Transforming Ideas Inspire Innovation

What does Ideas Inspire Innovation mean? Below is a graphic created to show the flow and definitions of the message:


If we interchange some of these definitions we come up with more tangible yet flexible combinations: Opinions influence introductions. Beliefs produce new methods. Thoughts bring about change.

It’s easier to provide examples of these new translations, examples that are less reaching and more elementary, more everyday in their nature.

Opinions influence introductions.

I give presentations at work. Usually these presentations involve interpretation of data or research. Of course any information presented has a slice of opinion in it. After presenting to a large group it’s typical that I encounter a face I do not recognize but that recognizes me and has an opinion about what I presented.

Another example could be regarding any organization, volunteer effort, or other group you have joined or wanted to join. Usually an opinion -- whether it’s a political affiliation, an interest you have, or an activity you enjoy or brings value to your life -- drives what type of organization you want to join. As you gather up the courage and organize yourself to enter a new activity you usually need to introduce yourself to someone within.

Depending on your level of extraversion you may find introductions to be easy and you may walk up to the first person you see and stick your hand out for a welcoming handshake. Others may use a bit more discretion and opinion in determining who to introduce themselves to first. You may look at bios of people online and select one that seems to have a similar background or provides information that sparks an opinion you want to share with that person. Or if at an in-person event, you may seek out someone who is of your same age range, dress attire, or other likeness. These introductions are purely determined upon your opinion of who will be most open to you.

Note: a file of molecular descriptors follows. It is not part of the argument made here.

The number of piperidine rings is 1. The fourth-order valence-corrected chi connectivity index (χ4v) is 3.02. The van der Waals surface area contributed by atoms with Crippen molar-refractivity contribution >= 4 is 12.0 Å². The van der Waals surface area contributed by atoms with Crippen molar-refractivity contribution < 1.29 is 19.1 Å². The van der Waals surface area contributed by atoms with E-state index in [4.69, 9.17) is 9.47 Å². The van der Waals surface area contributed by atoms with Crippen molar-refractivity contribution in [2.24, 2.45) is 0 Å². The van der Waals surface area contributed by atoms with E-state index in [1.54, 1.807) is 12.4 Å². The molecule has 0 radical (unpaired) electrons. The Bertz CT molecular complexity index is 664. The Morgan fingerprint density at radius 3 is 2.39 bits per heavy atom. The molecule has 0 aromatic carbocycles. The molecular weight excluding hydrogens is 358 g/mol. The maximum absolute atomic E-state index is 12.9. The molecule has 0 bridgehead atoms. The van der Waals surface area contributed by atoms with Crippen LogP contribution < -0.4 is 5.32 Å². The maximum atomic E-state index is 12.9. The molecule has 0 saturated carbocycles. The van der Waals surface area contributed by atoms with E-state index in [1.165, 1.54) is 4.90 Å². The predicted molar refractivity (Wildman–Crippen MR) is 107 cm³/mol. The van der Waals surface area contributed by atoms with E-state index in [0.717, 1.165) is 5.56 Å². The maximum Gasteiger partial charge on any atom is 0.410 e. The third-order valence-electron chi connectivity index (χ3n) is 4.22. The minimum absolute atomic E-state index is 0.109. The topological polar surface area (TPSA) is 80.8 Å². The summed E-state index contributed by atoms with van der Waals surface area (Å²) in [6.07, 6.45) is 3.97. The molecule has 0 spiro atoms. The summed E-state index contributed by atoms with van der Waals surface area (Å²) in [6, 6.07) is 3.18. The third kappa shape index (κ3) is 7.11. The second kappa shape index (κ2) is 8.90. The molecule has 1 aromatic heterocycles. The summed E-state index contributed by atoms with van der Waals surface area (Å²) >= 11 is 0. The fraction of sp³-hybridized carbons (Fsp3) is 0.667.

Beliefs produce new methods.

When I was a child I remember modeling the behavior of those that I looked up and thought had all the answers. I folded my clothes and the towels exactly as my mother showed me, anything else was just ‘wrong’. When I was in high school my psyche started to grasp that there are many ways to do something that provide the same result. From age 15 to present day, I have tried out new methods and folding techniques on my clothes.

I remember the day I changed my behavior. I stood in front of the deep oak dresser that used to belong to my late great-uncle Cal. I looked down in the drawer to see my stacks of neatly folded underwear and tied together socks. The towers I so carefully built of precisely gathered panties fell over on top of one another as I pushed that drawer back into place. I was frustrated the care I took to do the job ‘right’ resulted in a strewn about pile in the end. Finally I decided this wasn’t the type of battle I wanted to fight and I pulled the drawer back out and I stuffed my hand in there and tossed everything every which way. To my delight the pieces fit together like a puzzle and didn’t move again as I shut the door. In fact, none of the pieces that used to get stuck in the top of the drawer as I shut it were even close enough now to get in the way because everything was intermixed in a beautiful mix of colors.